StubHub Center

StubHub Center
The stadium in November 2009
Former names Home Depot Center
Address 18400 Avalon Boulevard
Location Carson, California, U.S.
Coordinates 33°51′50″N 118°15′40″W / 33.864°N 118.261°W / 33.864; -118.261Coordinates: 33°51′50″N 118°15′40″W / 33.864°N 118.261°W / 33.864; -118.261
Owner Anschutz Entertainment Group (AEG)
Operator AEG
Capacity 27,000 (Current)[1]
30,000 (Planned)[2]
Field size 120 yd × 75 yd (110 m × 69 m)
Surface Bandera Bermuda Grass[3]
Broke ground February 26, 2002[4]
Opened June 1, 2003 (2003-06-01)[5]
Construction cost $150 million;
soccer stadium-only costs within the complex were around $87 million
Architect Rossetti Architects
Structural engineer John A. Martin & Associates, Inc.[6]
Services engineer AG Engineering Group, Inc.[7]
General contractor PCL Construction Services, Inc.[8]
LA Galaxy (MLS) (2003–present)
Chivas USA (MLS) (2005–2014)
Los Angeles Riptide (MLL) (2006–2008)
Los Angeles Sol (WPS) (2009)
LA Galaxy II (USL) (2015–present)
Los Angeles Chargers (NFL) (2017–present)
Location in the United States
Location in L.A. metro area

StubHub Center, formerly the Home Depot Center, is a multiple-use sports complex located on the campus of California State University, Dominguez Hills in Carson, California.[9] It is approximately fourteen miles (23 km) south of Downtown Los Angeles and its primary tenants are the LA Galaxy of Major League Soccer.

Opened in 2003, its title sponsor since 2013 is online ticket marketplace StubHub. The $150 million complex was developed and is operated by the Anschutz Entertainment Group; with a seating capacity of 27,000, it is the second-largest soccer-specific stadium in MLS and the largest among its kind in the U.S., after Canadian Toronto FC's BMO Field. During its first decade, the stadium's sponsor was hardware retailer The Home Depot.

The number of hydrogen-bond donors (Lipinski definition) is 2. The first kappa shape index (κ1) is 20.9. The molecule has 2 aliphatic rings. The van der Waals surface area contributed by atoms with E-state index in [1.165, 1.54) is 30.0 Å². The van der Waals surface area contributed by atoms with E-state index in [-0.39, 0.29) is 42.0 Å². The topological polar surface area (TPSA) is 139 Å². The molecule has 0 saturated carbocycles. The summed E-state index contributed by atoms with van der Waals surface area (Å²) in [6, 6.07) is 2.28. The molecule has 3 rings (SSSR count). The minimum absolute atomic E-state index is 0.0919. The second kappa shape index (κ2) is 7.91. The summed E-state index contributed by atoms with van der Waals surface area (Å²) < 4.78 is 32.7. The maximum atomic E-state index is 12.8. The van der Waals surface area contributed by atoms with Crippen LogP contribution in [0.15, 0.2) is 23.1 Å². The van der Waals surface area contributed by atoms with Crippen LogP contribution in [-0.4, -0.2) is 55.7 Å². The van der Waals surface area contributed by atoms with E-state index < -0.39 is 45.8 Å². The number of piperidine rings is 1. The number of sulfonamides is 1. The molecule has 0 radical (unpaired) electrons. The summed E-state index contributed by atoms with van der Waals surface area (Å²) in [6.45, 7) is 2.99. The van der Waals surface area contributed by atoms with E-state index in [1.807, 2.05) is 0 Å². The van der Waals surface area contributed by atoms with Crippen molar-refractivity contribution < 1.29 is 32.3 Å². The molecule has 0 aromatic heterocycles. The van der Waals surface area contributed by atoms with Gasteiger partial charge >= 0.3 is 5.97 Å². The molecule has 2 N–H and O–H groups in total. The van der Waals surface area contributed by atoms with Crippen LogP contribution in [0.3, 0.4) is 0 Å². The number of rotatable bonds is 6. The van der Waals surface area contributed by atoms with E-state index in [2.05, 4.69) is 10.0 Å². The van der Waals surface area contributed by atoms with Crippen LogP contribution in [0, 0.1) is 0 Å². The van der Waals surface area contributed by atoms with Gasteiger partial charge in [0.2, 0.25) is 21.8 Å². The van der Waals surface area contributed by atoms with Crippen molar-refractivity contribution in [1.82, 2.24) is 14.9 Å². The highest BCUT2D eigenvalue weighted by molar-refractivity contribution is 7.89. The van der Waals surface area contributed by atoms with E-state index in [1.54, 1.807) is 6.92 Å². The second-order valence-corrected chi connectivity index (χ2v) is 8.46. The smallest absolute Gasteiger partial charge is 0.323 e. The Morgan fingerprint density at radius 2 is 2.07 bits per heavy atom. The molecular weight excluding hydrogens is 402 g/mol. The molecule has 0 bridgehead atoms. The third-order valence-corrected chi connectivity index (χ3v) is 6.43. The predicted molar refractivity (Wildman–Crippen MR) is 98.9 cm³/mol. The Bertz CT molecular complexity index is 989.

The StubHub Center is the temporary home of the Los Angeles Chargers of the National Football League beginning in 2017 – making it the smallest NFL stadium – until the completion of the Los Angeles Stadium at Hollywood Park in 2020, which they will then share with the Los Angeles Rams.

History and facilities

Originally opened as the "Home Depot Center" in 2003, it was renamed "StubHub Center" on June 1, 2013.[10][11]

The 27,000-seat main stadium was the second American sports arena designed specifically for soccer in the MLS era. When the venue opened in June 2003 as the new home of LA Galaxy, a number of special events took place in celebration. Pelé was in attendance at the opening match along with many dignitaries from the soccer world and other celebrities.

In addition to the soccer stadium, StubHub Center features the 2,450-seat VELO Sports Center (velodrome), an 8,000-seat tennis stadium. and an outdoor track and field facility that has 2,000 permanent seats and is expandable to 20,000.[12] Soccer stadium building costs within the $150 million complex were around $87 million.[13]

2017 renovations